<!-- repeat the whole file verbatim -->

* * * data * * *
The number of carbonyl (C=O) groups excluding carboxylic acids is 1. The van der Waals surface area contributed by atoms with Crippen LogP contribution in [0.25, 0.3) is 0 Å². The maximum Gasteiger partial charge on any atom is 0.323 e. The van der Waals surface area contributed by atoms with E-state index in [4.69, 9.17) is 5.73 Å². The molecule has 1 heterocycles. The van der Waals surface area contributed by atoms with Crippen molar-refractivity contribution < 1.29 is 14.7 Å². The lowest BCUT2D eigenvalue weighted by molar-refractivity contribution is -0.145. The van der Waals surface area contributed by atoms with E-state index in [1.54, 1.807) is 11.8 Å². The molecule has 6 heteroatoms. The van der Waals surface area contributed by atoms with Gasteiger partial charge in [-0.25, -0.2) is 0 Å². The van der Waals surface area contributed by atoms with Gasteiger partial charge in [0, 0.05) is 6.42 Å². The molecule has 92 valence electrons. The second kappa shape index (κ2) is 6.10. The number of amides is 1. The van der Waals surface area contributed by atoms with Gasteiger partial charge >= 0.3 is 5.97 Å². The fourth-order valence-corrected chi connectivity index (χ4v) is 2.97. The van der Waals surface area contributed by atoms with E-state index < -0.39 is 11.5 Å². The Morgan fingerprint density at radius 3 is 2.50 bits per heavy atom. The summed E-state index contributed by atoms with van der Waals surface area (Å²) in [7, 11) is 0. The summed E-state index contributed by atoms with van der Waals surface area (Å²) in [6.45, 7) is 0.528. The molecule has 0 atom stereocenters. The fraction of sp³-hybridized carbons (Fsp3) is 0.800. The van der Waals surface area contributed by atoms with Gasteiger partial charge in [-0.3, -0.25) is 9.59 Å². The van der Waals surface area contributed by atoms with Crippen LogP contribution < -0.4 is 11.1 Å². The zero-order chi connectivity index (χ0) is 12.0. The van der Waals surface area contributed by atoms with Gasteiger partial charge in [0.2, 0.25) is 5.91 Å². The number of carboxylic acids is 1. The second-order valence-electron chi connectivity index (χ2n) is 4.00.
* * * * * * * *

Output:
The number of carbonyl (C=O) groups excluding carboxylic acids is 1. The van der Waals surface area contributed by atoms with Crippen LogP contribution in [0.25, 0.3) is 0 Å². The maximum Gasteiger partial charge on any atom is 0.323 e. The van der Waals surface area contributed by atoms with E-state index in [4.69, 9.17) is 5.73 Å². The molecule has 1 heterocycles. The van der Waals surface area contributed by atoms with Crippen molar-refractivity contribution < 1.29 is 14.7 Å². The lowest BCUT2D eigenvalue weighted by molar-refractivity contribution is -0.145. The van der Waals surface area contributed by atoms with E-state index in [1.54, 1.807) is 11.8 Å². The molecule has 6 heteroatoms. The van der Waals surface area contributed by atoms with Gasteiger partial charge in [-0.25, -0.2) is 0 Å². The van der Waals surface area contributed by atoms with Gasteiger partial charge in [0, 0.05) is 6.42 Å². The molecule has 92 valence electrons. The second kappa shape index (κ2) is 6.10. The number of amides is 1. The van der Waals surface area contributed by atoms with Gasteiger partial charge >= 0.3 is 5.97 Å². The fourth-order valence-corrected chi connectivity index (χ4v) is 2.97. The van der Waals surface area contributed by atoms with E-state index < -0.39 is 11.5 Å². The Morgan fingerprint density at radius 3 is 2.50 bits per heavy atom. The summed E-state index contributed by atoms with van der Waals surface area (Å²) in [7, 11) is 0. The summed E-state index contributed by atoms with van der Waals surface area (Å²) in [6.45, 7) is 0.528. The molecule has 0 atom stereocenters. The fraction of sp³-hybridized carbons (Fsp3) is 0.800. The van der Waals surface area contributed by atoms with Gasteiger partial charge in [-0.3, -0.25) is 9.59 Å². The van der Waals surface area contributed by atoms with Crippen LogP contribution < -0.4 is 11.1 Å². The zero-order chi connectivity index (χ0) is 12.0. The van der Waals surface area contributed by atoms with Gasteiger partial charge in [0.2, 0.25) is 5.91 Å². The number of carboxylic acids is 1. The second-order valence-electron chi connectivity index (χ2n) is 4.00.